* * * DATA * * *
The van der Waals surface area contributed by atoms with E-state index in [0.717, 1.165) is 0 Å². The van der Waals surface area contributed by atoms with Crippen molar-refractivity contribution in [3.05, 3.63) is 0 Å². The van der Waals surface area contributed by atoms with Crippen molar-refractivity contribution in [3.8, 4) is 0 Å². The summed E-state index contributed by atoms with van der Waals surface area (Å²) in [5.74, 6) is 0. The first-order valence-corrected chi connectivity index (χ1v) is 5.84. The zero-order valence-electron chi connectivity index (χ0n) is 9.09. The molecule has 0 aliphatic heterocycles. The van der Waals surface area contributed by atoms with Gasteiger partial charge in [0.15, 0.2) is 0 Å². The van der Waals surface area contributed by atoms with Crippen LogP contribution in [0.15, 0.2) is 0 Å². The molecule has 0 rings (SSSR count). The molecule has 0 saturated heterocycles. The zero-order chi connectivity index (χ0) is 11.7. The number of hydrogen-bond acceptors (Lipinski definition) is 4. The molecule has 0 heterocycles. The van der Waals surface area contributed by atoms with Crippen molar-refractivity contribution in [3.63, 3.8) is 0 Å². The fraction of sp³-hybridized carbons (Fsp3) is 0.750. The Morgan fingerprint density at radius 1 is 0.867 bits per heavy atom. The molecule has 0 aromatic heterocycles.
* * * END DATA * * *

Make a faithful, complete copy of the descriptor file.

The van der Waals surface area contributed by atoms with E-state index in [0.717, 1.165) is 0 Å². The van der Waals surface area contributed by atoms with Crippen molar-refractivity contribution in [3.05, 3.63) is 0 Å². The van der Waals surface area contributed by atoms with Crippen molar-refractivity contribution in [3.8, 4) is 0 Å². The summed E-state index contributed by atoms with van der Waals surface area (Å²) in [5.74, 6) is 0. The first-order valence-corrected chi connectivity index (χ1v) is 5.84. The zero-order valence-electron chi connectivity index (χ0n) is 9.09. The molecule has 0 aliphatic heterocycles. The van der Waals surface area contributed by atoms with Gasteiger partial charge in [0.15, 0.2) is 0 Å². The van der Waals surface area contributed by atoms with Crippen LogP contribution in [0.15, 0.2) is 0 Å². The molecule has 0 rings (SSSR count). The molecule has 0 saturated heterocycles. The zero-order chi connectivity index (χ0) is 11.7. The number of hydrogen-bond acceptors (Lipinski definition) is 4. The molecule has 0 heterocycles. The van der Waals surface area contributed by atoms with Crippen molar-refractivity contribution in [3.63, 3.8) is 0 Å². The fraction of sp³-hybridized carbons (Fsp3) is 0.750. The Morgan fingerprint density at radius 1 is 0.867 bits per heavy atom. The molecule has 0 aromatic heterocycles.